Despite an ad campaign explaining the nuances of ranked-choice voting, many voters were confused Tuesday. Although citywide figures were not available, Jeff Olsen, a poll-worker trainer with the Department of Elections, noted that according to the printout produced by the voting equipment about 20 percent of ballots cast at one Bernal Heights polling place selected either the same candidate in all three columns or more than one candidate per column.
Olsen said that the machines that read ballots return a message if voters choose the same candidate three times. Voters are then given the option of revoting or casting the ballot as is. “Even if we tell them, ‘Don’t mark the same person,’ they do,” said Mary Beth Huffman, an inspector at that polling place. “They’re just putting the same person all the way across. They think they’re giving their guy more points.”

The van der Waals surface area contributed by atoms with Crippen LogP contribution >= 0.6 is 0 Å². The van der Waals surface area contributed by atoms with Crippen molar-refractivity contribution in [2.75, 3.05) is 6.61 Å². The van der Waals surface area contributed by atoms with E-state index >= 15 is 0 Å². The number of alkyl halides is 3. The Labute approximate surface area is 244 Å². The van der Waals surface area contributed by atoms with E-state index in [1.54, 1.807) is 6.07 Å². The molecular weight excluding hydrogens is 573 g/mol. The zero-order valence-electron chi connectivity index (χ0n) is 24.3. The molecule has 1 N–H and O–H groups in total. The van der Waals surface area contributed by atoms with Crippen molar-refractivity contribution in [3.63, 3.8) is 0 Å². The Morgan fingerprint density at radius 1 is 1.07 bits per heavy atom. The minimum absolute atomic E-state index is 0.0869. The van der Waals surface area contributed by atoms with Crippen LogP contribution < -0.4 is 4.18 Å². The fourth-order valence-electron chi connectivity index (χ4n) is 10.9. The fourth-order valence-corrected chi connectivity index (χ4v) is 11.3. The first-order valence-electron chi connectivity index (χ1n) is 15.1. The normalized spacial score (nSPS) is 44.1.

Under ranked-choice voting, voters should choose different candidates for their first, second and third choices. The second and third choices become relevant only if one candidate does not win outright and the voter’s first choice is eliminated from the contest.
Early reports suggested that turnout was low, officials said. The department mailed out 213,456 ballots as of Monday and had received only 69,749 back. Voters had until 8 p.m. to cast ballots at their assigned precincts or return mailed ballots.